The strategies of the environmental movement to date have been rooted in their very real fears about the survival of humanity, but paradoxically these strategies may be far more damaging than helpful.

It might be time for some “positive vibes”.

kitimat kitamaat

Get local stories you won't find anywhere else right to your inbox.
Sign up here

Just Posted

Skeena MLA Ellis Ross at his swearing in on Thursday (Nov. 26), with his wife, Tracey, left, mother, Frieda, and grandson, Parker. (Ellis Ross photo)
Ellis Ross sworn in as Skeena MLA

Ceremonies happening virtually rather than all in-person in Victoria

CityWest internet and other services are down in Kitimat as of Wednesday (Nov. 25) evening. (Black Press file photo)
UPDATE: Services down for CityWest users in Kitimat

Services were put out due to a landslide cutting a fibre line

The Terrace River Kings lost 3-9 to the Quesnel Kangaroos on Mar. 2, 2019 in the final CIHL playoffs. (Lindsay Chung Photo)
Central Interior Hockey League cancels 2020/21 season

League open to playing exhibition games if possible

The team at Burns Lake Elizabeth Fry Society, who work to support those affected by domestic abuse and violence. (Submitted/Lakes District News)
Rio Tinto donates $25,000 to each Kitimat’s Tamitik Status of Women, Burns Lake Elizabeth Fry Society

Part of larger support to those helping women and children experiencing family and domestic violence

An aerial shot of Cedar Valley Lodge this past August, LNG Canada’s newest accommodation for workers. This is where several employees are isolating after a COVID-19 outbreak was declared last Thursday (Nov. 19). (Photo courtesy of LNG Canada)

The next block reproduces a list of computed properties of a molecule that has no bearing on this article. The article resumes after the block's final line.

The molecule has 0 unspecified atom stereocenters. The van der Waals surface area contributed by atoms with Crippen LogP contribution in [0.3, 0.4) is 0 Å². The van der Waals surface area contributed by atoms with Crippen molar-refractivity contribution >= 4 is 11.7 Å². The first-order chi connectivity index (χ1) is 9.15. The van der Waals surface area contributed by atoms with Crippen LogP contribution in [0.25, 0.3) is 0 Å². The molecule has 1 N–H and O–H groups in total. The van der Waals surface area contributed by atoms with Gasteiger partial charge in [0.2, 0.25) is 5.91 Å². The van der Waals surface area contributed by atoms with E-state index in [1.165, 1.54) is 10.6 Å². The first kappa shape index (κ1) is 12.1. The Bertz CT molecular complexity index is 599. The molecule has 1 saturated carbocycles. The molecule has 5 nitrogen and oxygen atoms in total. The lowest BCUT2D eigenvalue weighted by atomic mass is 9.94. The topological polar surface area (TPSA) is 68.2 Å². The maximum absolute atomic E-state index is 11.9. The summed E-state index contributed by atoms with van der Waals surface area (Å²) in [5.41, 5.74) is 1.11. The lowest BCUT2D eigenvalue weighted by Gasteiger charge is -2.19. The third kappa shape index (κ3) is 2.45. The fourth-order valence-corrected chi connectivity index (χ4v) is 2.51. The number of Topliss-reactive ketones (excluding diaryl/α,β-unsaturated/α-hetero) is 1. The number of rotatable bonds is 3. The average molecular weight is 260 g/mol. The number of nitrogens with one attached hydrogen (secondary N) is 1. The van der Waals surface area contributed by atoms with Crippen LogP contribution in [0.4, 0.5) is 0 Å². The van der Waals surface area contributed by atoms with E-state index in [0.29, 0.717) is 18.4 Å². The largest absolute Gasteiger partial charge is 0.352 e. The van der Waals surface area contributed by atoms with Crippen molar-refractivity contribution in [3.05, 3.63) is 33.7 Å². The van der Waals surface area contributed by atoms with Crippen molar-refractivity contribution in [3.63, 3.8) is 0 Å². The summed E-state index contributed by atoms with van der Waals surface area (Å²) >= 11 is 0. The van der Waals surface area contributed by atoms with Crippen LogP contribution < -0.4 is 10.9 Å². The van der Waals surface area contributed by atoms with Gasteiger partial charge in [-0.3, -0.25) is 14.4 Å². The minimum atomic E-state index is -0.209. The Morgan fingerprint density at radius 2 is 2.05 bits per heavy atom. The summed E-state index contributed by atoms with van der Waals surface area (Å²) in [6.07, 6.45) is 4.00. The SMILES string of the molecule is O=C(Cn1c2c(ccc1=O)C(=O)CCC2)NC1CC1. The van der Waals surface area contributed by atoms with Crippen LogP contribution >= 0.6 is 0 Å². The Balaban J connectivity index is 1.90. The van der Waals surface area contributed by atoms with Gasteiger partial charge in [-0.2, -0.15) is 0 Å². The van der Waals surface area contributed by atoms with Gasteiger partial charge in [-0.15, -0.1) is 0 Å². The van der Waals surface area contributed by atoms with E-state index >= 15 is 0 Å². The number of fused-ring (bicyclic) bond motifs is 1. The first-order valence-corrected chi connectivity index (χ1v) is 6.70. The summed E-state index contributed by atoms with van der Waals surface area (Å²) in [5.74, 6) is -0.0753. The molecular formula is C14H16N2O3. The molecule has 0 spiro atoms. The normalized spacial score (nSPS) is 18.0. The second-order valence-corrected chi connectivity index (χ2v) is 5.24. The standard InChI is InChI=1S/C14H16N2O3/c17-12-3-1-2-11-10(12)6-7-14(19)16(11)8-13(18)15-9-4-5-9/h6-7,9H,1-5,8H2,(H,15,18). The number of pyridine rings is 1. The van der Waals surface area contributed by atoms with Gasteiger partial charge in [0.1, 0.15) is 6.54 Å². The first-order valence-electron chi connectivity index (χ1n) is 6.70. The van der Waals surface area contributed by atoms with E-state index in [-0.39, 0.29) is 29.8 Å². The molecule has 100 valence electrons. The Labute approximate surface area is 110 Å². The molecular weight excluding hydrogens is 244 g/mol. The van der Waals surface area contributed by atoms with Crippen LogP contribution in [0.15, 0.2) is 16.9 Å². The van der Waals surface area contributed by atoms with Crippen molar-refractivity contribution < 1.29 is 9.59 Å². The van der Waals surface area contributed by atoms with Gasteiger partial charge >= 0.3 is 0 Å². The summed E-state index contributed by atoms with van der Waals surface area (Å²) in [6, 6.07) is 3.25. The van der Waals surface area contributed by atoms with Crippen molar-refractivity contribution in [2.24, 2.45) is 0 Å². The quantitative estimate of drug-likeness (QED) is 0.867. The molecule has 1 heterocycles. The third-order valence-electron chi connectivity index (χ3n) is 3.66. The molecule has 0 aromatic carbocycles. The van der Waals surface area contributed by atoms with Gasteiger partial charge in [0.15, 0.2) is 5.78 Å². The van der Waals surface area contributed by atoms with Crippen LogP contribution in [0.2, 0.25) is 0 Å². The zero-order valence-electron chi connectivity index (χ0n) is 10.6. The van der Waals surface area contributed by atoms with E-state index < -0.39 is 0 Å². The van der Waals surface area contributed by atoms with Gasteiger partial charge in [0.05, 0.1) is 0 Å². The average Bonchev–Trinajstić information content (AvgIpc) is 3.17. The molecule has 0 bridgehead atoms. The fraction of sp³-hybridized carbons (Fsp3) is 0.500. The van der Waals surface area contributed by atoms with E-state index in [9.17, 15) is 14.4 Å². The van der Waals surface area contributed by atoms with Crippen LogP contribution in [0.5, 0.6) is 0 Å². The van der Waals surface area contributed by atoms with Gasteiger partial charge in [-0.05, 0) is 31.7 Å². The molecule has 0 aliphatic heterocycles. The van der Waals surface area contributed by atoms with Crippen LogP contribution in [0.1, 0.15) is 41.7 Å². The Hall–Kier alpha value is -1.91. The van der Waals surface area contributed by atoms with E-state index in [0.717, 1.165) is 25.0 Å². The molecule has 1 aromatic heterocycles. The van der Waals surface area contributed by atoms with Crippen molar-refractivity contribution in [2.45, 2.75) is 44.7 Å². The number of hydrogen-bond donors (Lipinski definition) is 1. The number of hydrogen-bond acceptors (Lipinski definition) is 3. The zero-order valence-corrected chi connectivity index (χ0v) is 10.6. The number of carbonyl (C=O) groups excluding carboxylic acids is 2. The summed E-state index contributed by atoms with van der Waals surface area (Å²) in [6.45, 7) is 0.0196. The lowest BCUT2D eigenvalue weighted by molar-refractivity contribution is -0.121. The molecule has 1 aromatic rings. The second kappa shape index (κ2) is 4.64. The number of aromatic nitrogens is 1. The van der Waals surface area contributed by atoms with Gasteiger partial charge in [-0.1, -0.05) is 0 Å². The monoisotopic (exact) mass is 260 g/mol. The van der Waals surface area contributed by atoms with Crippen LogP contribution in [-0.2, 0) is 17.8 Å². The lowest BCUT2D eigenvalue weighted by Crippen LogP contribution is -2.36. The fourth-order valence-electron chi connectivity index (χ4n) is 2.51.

41 positive COVID-19 cases associated with the LNG Canada site outbreak

Thirty-four of the 41 cases remain active, according to Northern Health

B.C. Health Minister Adrian Dix and provincial health officer Dr. Bonnie Henry update the COVID-19 situation at the B.C. legislature, Nov. 23, 2020. (B.C. government)
B.C. sets another COVID-19 record with 887 new cases

Another 13 deaths, ties the highest three days ago

Arthur Topham has been sentenced to one month of house arrest and three years of probation after breaching the terms of his probation. Topham was convicted of promoting hate against Jewish people in 2015. (Photo submitted)
Quesnel man convicted for anti-Semitic website sentenced to house arrest for probation breach

Arthur Topham was convicted of breaching probation following his 2017 sentence for promoting hatred

Langley School District's board office. (Langley Advance Times files)
‘Sick Out’ aims to pressure B.C. schools over masks, class sizes

Parents from Langley and Surrey are worried about COVID safety in classrooms

The baby boy born to Gillian and Dave McIntosh of Abbotsford was released from hospital on Wednesday (Nov. 25) while Gillian continues to fight for her life after being diagnosed with COVID-19.
B.C. mom with COVID-19 still fighting for life while newborn baby now at home

Son was delivered Nov. 10 while Gillian McIntosh was in an induced coma

Join Black Press Media and Do Some Good
Join Black Press Media and Do Some Good

Pay it Forward program supports local businesses in their community giving

B.C. Premier John Horgan, a Star Trek fan, can’t resist a Vulcan salute as he takes the oath of office for a second term in Victoria, Nov. 26, 2020. (B.C. government)
Horgan names 20-member cabinet with same pandemic team

New faces in education, finance, economic recovery

The corporate headquarters of Pfizer Canada are seen in Montreal, Monday, Nov. 9, 2020. The chief medical adviser at Health Canada says Pfizer’s COVID-19 vaccine could be approved in Canada next month. THE CANADIAN PRESS/Ryan Remiorz
Health Canada expects first COVID-19 vaccine to be approved next month

Canada has a purchase deal to buy at least 20 million doses of Pfizer’s vaccine,

FILE – A paramedic holds a test tube containing a blood sample during an antibody testing program at the Hollymore Ambulance Hub, in Birmingham, England, on Friday, June 5, 2020. (Simon Dawson/Pool via AP)
Want to know if you’ve had COVID-19? LifeLabs is offering an antibody test

Test costs $75 and is available in B.C. and Ontario

The grey region of this chart shows the growth of untraced infection, due to lack of information on potential sources. With added staff and reorganization, the gap is stabilized, Dr. Bonnie Henry says. (B.C. Centre for Disease Control)
B.C. adjusts COVID-19 tracing to keep up with surging cases

People now notified of test results by text message

Most Read